sim900

friis

Senior Member
#1
Hi,
Can anyone point me to a step by step guide in connecting a picaxe (14m2) to a sim900 phone module?
best regards
torben
 

hippy

Technical Support
Staff member
#2
It might depend on the module but it would seem to be; connect the module's 0V to the PICAXE 0V, TXD to PICAXE HSerIn pin, RXD from PICAXE HSerOut pin.

It is probably worth including 1K inline resistors on the TXD and RXD lines.

However, I wouldn't recommend using an M2 chip; I would suggest an X2 so you can take advantage of high speed serial background receive.
 

friis

Senior Member
#3
Hi hippy,
Actually, it is a Goouuu Tech IOT-GA6, but I think that makes no difference.
So, after connecting the wires I should just start issuing AT commands? I tried that with:

Code:
#PICAXE 14M2
#Terminal 19200

Symbol TlfSet           = B.4                   '"SET" pin, when low, places module into command mode
Symbol TXpin            = B.3                   'output to HC-12
Symbol RXpin            = B.2                    'input from HC-12
Symbol TlfBaudRate     = T9600_16               'HC-12 Baud rate

PowerOnReset:
    High TXpin                                                 '??????????
   ' Low TlfSET
    SetFreq M16
    SerTxd( Cr, LF, "Started PowerOnReset", CR, LF )
    pause 4000

MAIN:    
        b1 ="?" : b2 = "?" : b3 = "?" : b4 = "?"
        b5 ="?" : b6 = "?" : b7 = "?" : b8 = "?"
        
        SerOut TXpin, TlfBaudRate, ( "AT+CMGF=1 )
                
        Serin [8000], RXpin, TlfBaudrate, b1,b2,b3,b4,b5,b6,b7,b8
            
        if b1 = "?" OR b1 = "E" Then
            SerTxd( "No response", CR, LF )
        Else
              SerTxd( "R:", b1,b2,b3,b4,b5,b6,b7,b8, CR, LF )
        End if
        
        pause 4000
        goto MAIN

and get:

Started PowerOnReset
No response
No response
No response
No response
No response
R:[FF]???????
R:[00][FF][00][F0][FF][00][FF][1F]
R:[FF]???????
R:[03][FE][00][FF][FF][00][FF][FF]
R:[00][FE][00][FE][EF][00][FF][01]
R:[FF][01][FF][FF][00][00][FF][00]

Some thing wrong with Baud Rate and " High TXpin                                                 '???????????"?
torben
 

lbenson

Senior Member
#4
It would probably be easiest if you connected first to your pc with serial USB. That way you can use puTTY or another terminal program to find the right baud rate, and issue "AT" commands to assure that the module is responding, that it can connect to your carrier, and that you can send and receive SMS messages (for instance).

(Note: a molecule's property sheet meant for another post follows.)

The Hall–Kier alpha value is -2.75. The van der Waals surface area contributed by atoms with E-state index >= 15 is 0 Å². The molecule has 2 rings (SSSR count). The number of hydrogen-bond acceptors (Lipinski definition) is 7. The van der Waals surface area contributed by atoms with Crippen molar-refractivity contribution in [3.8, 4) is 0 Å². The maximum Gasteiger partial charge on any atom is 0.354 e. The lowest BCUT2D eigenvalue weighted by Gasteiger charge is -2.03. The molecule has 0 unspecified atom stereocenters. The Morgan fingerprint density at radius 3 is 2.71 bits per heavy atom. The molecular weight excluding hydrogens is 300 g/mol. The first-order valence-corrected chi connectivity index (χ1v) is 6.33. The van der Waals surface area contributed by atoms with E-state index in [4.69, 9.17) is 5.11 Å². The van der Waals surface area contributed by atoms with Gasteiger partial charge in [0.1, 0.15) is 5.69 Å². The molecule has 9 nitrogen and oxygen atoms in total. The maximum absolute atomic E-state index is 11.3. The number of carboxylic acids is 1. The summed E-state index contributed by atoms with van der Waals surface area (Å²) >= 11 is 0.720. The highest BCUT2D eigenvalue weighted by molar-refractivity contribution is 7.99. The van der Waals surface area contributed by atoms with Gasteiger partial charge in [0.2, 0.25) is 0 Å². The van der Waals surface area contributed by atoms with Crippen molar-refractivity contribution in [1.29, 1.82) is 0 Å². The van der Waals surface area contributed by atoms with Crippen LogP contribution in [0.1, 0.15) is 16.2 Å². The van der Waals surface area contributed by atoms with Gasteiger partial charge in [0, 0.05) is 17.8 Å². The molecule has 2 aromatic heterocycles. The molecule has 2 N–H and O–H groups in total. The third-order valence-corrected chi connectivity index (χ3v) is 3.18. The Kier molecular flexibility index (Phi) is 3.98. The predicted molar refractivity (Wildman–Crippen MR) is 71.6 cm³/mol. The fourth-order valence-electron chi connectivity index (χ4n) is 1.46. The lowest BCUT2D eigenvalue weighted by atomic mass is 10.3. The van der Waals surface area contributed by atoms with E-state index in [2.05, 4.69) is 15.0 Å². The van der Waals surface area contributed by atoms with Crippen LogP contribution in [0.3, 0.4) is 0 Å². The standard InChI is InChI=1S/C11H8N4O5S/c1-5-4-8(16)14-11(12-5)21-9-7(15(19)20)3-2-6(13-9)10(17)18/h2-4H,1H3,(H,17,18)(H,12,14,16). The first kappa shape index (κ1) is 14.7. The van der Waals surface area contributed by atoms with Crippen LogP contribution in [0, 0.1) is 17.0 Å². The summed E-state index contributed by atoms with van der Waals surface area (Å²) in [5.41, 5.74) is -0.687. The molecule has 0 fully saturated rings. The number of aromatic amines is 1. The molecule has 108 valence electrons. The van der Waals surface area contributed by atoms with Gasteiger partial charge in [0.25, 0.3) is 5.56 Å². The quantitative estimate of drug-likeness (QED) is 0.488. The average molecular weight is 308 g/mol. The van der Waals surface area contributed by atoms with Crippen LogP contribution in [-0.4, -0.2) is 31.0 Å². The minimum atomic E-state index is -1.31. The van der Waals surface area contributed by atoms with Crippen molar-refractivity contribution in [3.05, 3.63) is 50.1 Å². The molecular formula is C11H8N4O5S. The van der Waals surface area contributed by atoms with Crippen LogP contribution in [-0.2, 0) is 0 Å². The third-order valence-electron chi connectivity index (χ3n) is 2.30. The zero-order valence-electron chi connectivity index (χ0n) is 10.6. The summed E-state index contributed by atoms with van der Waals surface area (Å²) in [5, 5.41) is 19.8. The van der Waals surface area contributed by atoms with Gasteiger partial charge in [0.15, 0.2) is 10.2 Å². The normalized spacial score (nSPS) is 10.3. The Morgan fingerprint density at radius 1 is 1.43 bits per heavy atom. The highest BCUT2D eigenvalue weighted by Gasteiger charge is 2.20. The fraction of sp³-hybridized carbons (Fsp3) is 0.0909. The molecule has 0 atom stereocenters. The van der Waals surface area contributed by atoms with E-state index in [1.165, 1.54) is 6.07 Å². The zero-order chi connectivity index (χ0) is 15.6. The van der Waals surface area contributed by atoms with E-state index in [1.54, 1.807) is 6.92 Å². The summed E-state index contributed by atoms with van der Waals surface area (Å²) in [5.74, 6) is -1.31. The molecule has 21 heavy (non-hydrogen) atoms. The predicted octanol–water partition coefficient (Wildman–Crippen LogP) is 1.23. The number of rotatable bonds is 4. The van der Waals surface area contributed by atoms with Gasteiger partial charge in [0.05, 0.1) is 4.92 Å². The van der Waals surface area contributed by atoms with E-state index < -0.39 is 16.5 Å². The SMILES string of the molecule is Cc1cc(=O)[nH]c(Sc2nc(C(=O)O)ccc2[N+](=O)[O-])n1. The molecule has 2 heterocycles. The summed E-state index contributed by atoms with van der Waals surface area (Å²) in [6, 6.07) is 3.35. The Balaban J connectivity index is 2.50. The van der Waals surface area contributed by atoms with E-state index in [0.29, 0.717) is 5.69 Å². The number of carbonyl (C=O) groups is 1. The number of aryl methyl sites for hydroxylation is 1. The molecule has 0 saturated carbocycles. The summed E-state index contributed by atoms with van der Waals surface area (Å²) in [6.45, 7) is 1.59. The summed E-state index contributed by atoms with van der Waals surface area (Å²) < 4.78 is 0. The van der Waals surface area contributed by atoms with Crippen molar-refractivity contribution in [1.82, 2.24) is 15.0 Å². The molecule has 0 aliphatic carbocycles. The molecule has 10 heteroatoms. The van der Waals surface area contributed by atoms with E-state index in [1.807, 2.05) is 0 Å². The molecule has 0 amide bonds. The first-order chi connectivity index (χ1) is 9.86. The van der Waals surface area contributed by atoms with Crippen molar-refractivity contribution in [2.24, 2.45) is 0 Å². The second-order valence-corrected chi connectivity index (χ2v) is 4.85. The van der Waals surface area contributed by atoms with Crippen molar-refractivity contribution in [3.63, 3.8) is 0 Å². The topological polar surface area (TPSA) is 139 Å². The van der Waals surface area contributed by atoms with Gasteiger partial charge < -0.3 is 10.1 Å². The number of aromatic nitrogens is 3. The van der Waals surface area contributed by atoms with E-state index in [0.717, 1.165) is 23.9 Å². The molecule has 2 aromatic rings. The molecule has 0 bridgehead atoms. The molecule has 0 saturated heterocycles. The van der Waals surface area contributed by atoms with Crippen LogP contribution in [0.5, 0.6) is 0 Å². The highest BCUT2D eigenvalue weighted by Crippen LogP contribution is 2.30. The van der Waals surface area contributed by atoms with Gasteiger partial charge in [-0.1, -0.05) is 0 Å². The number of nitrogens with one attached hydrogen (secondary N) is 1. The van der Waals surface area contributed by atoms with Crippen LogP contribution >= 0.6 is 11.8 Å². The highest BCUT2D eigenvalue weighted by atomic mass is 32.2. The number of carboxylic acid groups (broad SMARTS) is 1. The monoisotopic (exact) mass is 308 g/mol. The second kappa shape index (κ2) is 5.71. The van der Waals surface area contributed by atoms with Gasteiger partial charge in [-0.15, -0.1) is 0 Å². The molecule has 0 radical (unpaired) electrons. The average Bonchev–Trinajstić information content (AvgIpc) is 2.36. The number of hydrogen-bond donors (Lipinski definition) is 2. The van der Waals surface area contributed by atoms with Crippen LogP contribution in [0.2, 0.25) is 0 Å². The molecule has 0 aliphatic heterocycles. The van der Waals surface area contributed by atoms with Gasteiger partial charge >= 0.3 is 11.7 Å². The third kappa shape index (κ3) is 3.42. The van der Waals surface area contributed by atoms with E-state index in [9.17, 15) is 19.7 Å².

hippy

Technical Support
Staff member
#5
I would second lbenson's suggestion and get it working from a PC terminal program first. Then you can determine what settings you need, what you need to send, what you get back, how long it takes for responses and what those are, what works and what doesn't.

Then, armed with that knowledge and any issues sorted out, you can turn it into something a PICAXE can use. Start with just sending an "AT<eol>" command and checking an "OK" comes back.

A USB-to-UART cable or module will be useful and probably easiest to use. If you have an AXE091 and a physical 9-way COM port or a USB-to-RS232 cable, the 9-way connector at the bottom of the board converts between RS232 and UART compatible signals.
 

friis

Senior Member
#6
Hi,
Using a tty terminal is new to me, but it looks as if the gsm modulen has a mini usb connector on it. Can I connect a usb -> mini usb cable between thr PC and the gsm? The mini connector on the gsm appears to have 5 terminals.
torben
 

hippy

Technical Support
Staff member
#7
Can I connect a usb -> mini usb cable between thr PC and the gsm?
Possibly. Posting a link to the exact module you have and its datasheet will help members answer whether you should and whether doing so will be useful.
 

friis

Senior Member
#8
Hi hippy,
Apparently 115200 is the default baud rate Goouuu Tech IOT-GA6
For hSerSetup I get:

n = ((64000000/115200)/4) - 1 = 138

Ie.

hSerSetuop 138,%000

Is that possible with 14M2?
torben
 

hippy

Technical Support
Staff member
#9
You could just use the B115200_4 pre-defined baud rate constant. That is set to 8 at 4MHz when run through the simulator -
Code:
#Picaxe 14m2
HSerSetup B115200_4,%000
SerTxd( #B115200_4, CR, LF )
Added: The actual baud rate calculations are -

baud = Fosc / ( 4 * (N+1) )

N = ( Fosc / ( 4 * baud ) ) - 1

So, for 4MHz and 115200 baud that's

N = ( 4000000 / ( 4 * 115200 ) ) - 1 = 7.7 ~= 8

That 8 rather than 7.7 (+0.3) gives a baud rate error (+3.9%), so when running at higher baud rates it's usually better to run at higher operating frequencies, for example at 32MHz -

N = ( 32000000 / ( 4 * 115200 ) ) - 1 = 68.4 ~= 68

That's a larger error (-0.4) but a much lower percentage of error (-0.6%)
 
Last edited:

hippy

Technical Support
Staff member
#11
I am not sure why nothing is being seen on the Terminal; that suggests a wiring error.

The HSEROUT polarity will be wrong for what the AXE027 expects but I would have expected it to show some sort of 'meaningless data'.